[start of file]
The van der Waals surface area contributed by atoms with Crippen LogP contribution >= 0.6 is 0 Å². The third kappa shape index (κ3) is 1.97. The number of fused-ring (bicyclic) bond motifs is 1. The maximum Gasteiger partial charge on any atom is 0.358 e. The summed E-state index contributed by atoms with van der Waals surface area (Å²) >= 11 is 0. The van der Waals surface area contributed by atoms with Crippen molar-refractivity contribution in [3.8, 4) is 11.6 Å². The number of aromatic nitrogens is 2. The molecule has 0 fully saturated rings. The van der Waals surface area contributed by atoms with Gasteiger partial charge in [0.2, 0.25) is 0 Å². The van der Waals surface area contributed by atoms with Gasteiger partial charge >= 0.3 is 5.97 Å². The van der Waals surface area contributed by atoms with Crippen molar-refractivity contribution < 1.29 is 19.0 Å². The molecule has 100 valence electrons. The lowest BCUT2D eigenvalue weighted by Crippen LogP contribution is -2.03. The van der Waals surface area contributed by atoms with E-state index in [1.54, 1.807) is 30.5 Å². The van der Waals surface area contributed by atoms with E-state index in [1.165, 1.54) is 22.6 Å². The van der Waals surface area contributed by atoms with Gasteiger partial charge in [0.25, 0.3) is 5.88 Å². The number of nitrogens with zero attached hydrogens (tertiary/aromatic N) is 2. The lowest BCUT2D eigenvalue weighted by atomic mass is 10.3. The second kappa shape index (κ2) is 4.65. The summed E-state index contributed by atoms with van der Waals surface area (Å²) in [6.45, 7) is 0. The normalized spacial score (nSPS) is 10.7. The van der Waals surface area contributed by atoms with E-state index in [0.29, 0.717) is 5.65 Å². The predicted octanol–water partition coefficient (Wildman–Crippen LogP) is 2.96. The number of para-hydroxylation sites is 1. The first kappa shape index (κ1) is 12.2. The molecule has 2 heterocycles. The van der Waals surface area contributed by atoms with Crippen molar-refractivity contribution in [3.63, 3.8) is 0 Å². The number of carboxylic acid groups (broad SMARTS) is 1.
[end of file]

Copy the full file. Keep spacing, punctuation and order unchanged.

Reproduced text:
The van der Waals surface area contributed by atoms with Crippen LogP contribution >= 0.6 is 0 Å². The third kappa shape index (κ3) is 1.97. The number of fused-ring (bicyclic) bond motifs is 1. The maximum Gasteiger partial charge on any atom is 0.358 e. The summed E-state index contributed by atoms with van der Waals surface area (Å²) >= 11 is 0. The van der Waals surface area contributed by atoms with Crippen molar-refractivity contribution in [3.8, 4) is 11.6 Å². The number of aromatic nitrogens is 2. The molecule has 0 fully saturated rings. The van der Waals surface area contributed by atoms with Gasteiger partial charge in [0.2, 0.25) is 0 Å². The van der Waals surface area contributed by atoms with Gasteiger partial charge >= 0.3 is 5.97 Å². The van der Waals surface area contributed by atoms with Crippen molar-refractivity contribution < 1.29 is 19.0 Å². The molecule has 100 valence electrons. The lowest BCUT2D eigenvalue weighted by Crippen LogP contribution is -2.03. The van der Waals surface area contributed by atoms with E-state index in [1.54, 1.807) is 30.5 Å². The van der Waals surface area contributed by atoms with E-state index in [1.165, 1.54) is 22.6 Å². The van der Waals surface area contributed by atoms with Gasteiger partial charge in [0.25, 0.3) is 5.88 Å². The number of nitrogens with zero attached hydrogens (tertiary/aromatic N) is 2. The lowest BCUT2D eigenvalue weighted by atomic mass is 10.3. The second kappa shape index (κ2) is 4.65. The summed E-state index contributed by atoms with van der Waals surface area (Å²) in [6.45, 7) is 0. The normalized spacial score (nSPS) is 10.7. The van der Waals surface area contributed by atoms with E-state index in [0.29, 0.717) is 5.65 Å². The predicted octanol–water partition coefficient (Wildman–Crippen LogP) is 2.96. The number of para-hydroxylation sites is 1. The first kappa shape index (κ1) is 12.2. The molecule has 2 heterocycles. The van der Waals surface area contributed by atoms with Crippen molar-refractivity contribution in [3.63, 3.8) is 0 Å². The number of carboxylic acid groups (broad SMARTS) is 1.